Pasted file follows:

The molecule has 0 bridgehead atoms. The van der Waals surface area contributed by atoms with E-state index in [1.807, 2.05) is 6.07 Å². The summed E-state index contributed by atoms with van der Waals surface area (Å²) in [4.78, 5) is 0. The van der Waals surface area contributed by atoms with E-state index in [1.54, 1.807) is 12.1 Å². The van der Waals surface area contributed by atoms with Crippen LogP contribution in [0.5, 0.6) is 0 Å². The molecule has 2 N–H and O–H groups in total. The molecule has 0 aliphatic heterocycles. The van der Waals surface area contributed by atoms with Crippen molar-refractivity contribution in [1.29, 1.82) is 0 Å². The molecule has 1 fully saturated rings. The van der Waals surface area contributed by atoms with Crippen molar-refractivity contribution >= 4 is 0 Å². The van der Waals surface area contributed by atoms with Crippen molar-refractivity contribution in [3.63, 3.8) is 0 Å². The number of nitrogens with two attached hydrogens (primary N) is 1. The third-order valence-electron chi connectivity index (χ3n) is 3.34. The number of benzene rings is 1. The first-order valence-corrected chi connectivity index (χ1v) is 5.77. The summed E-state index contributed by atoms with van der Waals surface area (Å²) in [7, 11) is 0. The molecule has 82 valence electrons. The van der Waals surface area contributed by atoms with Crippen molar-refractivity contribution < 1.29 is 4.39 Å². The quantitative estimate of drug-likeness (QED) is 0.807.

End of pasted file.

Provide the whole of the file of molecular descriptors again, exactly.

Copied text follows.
The molecule has 0 bridgehead atoms. The van der Waals surface area contributed by atoms with E-state index in [1.807, 2.05) is 6.07 Å². The summed E-state index contributed by atoms with van der Waals surface area (Å²) in [4.78, 5) is 0. The van der Waals surface area contributed by atoms with E-state index in [1.54, 1.807) is 12.1 Å². The van der Waals surface area contributed by atoms with Crippen LogP contribution in [0.5, 0.6) is 0 Å². The molecule has 2 N–H and O–H groups in total. The molecule has 0 aliphatic heterocycles. The van der Waals surface area contributed by atoms with Crippen molar-refractivity contribution in [1.29, 1.82) is 0 Å². The molecule has 1 fully saturated rings. The van der Waals surface area contributed by atoms with Crippen molar-refractivity contribution >= 4 is 0 Å². The van der Waals surface area contributed by atoms with Crippen molar-refractivity contribution in [3.63, 3.8) is 0 Å². The number of nitrogens with two attached hydrogens (primary N) is 1. The third-order valence-electron chi connectivity index (χ3n) is 3.34. The number of benzene rings is 1. The first-order valence-corrected chi connectivity index (χ1v) is 5.77. The summed E-state index contributed by atoms with van der Waals surface area (Å²) in [7, 11) is 0. The molecule has 82 valence electrons. The van der Waals surface area contributed by atoms with Crippen molar-refractivity contribution < 1.29 is 4.39 Å². The quantitative estimate of drug-likeness (QED) is 0.807.